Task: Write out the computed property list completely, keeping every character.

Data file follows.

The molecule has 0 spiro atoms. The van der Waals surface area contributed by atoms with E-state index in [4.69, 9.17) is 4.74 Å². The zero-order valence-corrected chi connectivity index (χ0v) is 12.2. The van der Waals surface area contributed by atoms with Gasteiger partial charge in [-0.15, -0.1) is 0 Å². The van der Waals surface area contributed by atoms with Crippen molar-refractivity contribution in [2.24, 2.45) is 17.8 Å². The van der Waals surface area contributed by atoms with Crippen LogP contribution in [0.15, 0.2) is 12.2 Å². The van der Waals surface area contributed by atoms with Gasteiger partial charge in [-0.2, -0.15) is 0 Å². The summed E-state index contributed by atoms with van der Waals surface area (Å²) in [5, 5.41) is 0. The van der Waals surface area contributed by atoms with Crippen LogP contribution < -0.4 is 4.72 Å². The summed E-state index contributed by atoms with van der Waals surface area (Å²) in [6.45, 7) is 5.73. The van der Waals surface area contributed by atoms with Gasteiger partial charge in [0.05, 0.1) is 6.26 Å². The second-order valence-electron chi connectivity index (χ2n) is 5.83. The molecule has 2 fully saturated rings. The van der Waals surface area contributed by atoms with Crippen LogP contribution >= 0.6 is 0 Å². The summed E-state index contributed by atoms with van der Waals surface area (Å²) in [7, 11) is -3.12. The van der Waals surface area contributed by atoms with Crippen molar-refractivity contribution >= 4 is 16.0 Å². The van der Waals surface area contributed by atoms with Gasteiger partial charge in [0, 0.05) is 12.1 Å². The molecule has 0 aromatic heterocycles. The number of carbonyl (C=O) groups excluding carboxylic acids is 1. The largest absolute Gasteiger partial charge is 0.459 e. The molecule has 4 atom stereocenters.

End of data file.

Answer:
The molecule has 0 spiro atoms. The van der Waals surface area contributed by atoms with E-state index in [4.69, 9.17) is 4.74 Å². The zero-order valence-corrected chi connectivity index (χ0v) is 12.2. The van der Waals surface area contributed by atoms with Gasteiger partial charge in [-0.15, -0.1) is 0 Å². The van der Waals surface area contributed by atoms with Crippen molar-refractivity contribution in [2.24, 2.45) is 17.8 Å². The van der Waals surface area contributed by atoms with Crippen LogP contribution in [0.15, 0.2) is 12.2 Å². The van der Waals surface area contributed by atoms with Gasteiger partial charge in [-0.2, -0.15) is 0 Å². The summed E-state index contributed by atoms with van der Waals surface area (Å²) in [5, 5.41) is 0. The van der Waals surface area contributed by atoms with Crippen LogP contribution < -0.4 is 4.72 Å². The summed E-state index contributed by atoms with van der Waals surface area (Å²) in [6.45, 7) is 5.73. The van der Waals surface area contributed by atoms with Gasteiger partial charge in [0.05, 0.1) is 6.26 Å². The second-order valence-electron chi connectivity index (χ2n) is 5.83. The molecule has 2 fully saturated rings. The van der Waals surface area contributed by atoms with Crippen LogP contribution >= 0.6 is 0 Å². The summed E-state index contributed by atoms with van der Waals surface area (Å²) in [7, 11) is -3.12. The van der Waals surface area contributed by atoms with Crippen molar-refractivity contribution >= 4 is 16.0 Å². The van der Waals surface area contributed by atoms with Gasteiger partial charge in [0, 0.05) is 12.1 Å². The molecule has 0 aromatic heterocycles. The number of carbonyl (C=O) groups excluding carboxylic acids is 1. The largest absolute Gasteiger partial charge is 0.459 e. The molecule has 4 atom stereocenters.